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story.lead_photo.caption Howard Chapin IV of Heber Springs was recently honored with the Distinguished Citizens Award from the Heber Springs Area Chamber of Commerce. Chapin was a longtime banker in the area and was instrumental in helping get the Arkansas State University-Beebe Heber Springs Campus in the city. - Photo by Mark Buffalo

Howard Chapin IV had no idea he was being honored by the Heber Springs Area Chamber of Commerce when he attended its annual banquet March 29.

Chapin, a longtime banker in the area who is now retired, as well as an advocate for the Arkansas State University-Beebe Heber Springs Campus, received the Distinguished Citizens Award from state Rep. Josh Miller, R-Heber Springs.

“This was a really well-kept secret between Julie Murray and my wife,” Chapin said, referring to Murray, who is the chamber executive director and his wife, Alyce. “I think they kept a lid on it for about a month. I knew they had a Hall of Fame winner, and they had announced that a couple of weeks ago. I know her, [Jo Price].”

Chapin received a citation from the House of Representatives, presented by Miller.

“No one is more deserving of this award than Howard Chapin,” Murray said. “He is truly a visionary who has always been committed to the growth and prosperity of Heber Springs. His contributions are felt throughout our community, from the Cleburne County Rotary Club and the ASU-Heber Springs Campus to the Heber Springs Area Chamber of Commerce.

“We are so grateful that Howard and Alyce have made Heber Springs their home.”

Chapin has been involved with the Heber Springs Chamber for many years after moving to the area, working for First National Bank of Cleburne County, then First Security Bank.

“It was very nice,” Chapin said of receiving the award. “There are lots of people who have given their heart and soul to this community. I’m not one who is selfish and wants to talk about me. It feels good. I made it a point to be involved, not just be a banker who goes to work then goes back home and goes to church on Sunday, and that’s all you do. It’s a lot more than that.

“I’ve gone to Quorum Court meetings for the past 15-plus years on a regular basis, a ton of City Council meetings, and I’m more involved with church. Over that period of years, it felt nice to be involved. Somebody saw that and thought that I was a fit [for the award]. That’s great. I’m very humbled by it. It didn’t have to happen; that’s for sure. It was very nice for the community to do that. It doesn’t change a thing. I’m going to keep doing more.”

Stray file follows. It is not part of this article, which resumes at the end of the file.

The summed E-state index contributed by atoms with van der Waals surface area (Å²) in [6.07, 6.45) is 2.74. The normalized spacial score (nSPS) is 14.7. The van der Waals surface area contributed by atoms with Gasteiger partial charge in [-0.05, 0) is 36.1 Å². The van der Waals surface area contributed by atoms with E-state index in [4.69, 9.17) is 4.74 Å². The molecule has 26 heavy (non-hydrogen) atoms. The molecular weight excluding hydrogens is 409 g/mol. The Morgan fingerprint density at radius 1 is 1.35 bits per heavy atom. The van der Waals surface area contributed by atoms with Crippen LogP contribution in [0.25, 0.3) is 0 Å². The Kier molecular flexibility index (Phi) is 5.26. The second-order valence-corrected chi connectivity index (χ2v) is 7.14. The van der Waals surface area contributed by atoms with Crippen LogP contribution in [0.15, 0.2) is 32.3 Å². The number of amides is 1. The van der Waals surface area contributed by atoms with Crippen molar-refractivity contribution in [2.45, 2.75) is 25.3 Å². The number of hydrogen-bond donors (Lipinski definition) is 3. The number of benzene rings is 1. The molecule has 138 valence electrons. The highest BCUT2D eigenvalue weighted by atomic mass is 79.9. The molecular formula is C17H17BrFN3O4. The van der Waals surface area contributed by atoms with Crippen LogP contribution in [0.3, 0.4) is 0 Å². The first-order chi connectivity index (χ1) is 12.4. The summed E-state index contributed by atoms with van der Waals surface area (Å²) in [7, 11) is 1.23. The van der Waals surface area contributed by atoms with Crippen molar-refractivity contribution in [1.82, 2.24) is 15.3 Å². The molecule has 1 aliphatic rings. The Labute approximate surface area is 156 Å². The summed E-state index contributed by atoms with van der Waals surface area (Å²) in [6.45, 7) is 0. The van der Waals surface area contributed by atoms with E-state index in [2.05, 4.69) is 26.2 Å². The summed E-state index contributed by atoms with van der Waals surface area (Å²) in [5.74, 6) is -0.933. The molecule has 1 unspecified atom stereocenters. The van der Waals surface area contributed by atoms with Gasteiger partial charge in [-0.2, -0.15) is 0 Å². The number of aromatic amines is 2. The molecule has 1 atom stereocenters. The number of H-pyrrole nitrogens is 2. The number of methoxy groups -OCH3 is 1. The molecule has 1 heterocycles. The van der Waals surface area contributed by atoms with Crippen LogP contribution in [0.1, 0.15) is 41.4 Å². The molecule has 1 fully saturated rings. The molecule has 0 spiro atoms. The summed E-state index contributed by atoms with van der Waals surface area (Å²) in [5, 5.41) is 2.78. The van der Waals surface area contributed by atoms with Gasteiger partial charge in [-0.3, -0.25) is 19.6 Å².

Chapin is not a native Arkansan. He was born and raised in Lincoln, Nebraska. He graduated from the University of Nebraska-Lincoln in 1973. He and his wife were married in 1975, and he went to work for a finance company as a lender.

“I had my own office as a branch manager,” he said. “I was pretty excited about that.”

In 1977, the Chapins traveled to Arkansas, where Howard’s mother was living.

“My wife had never been to Arkansas,” Chapin said. “I threw in a sports coat in the car, and I ended up walking into Twin City Bank, the original one at 1 Riverfront Drive [in North Little Rock]. I ended up talking to them. We agreed on a job.

“That was a huge move for us. I was 27 years old, and my wife is five years younger. Two weeks later, we were living in North Little Rock, Arkansas.”

Chapin said he was working up the ranks at Twin City Bank when, in 1982, his company purchased the failed Bank of Quitman.

Within a short time, he was the the manager of the new First National Bank of Cleburne County in November 1982.

“I had a great ride,” Chapin said. “We ended up moving the main office to the home office in Heber Springs in 1986. We kept growing the bank, and it went really well.”

Chapin said that in 1999, banks went into what he called “merger mania.”

“I could see that coming,” he said. “You could see that train coming down the tracks.”

At that point, he spoke with Reynie Rutledge, the president and CEO of First Security Bank.

“I went to work for them,” Chapin said. “At the time, they were just a little office, which is now the chamber office.

“We built a beautiful facility on [Arkansas] Highway 25 North right next to Sonic.”

Chapin worked for First Security for 18 years, retiring March 31, 2017, as president of the Heber Springs/Cleburne County market.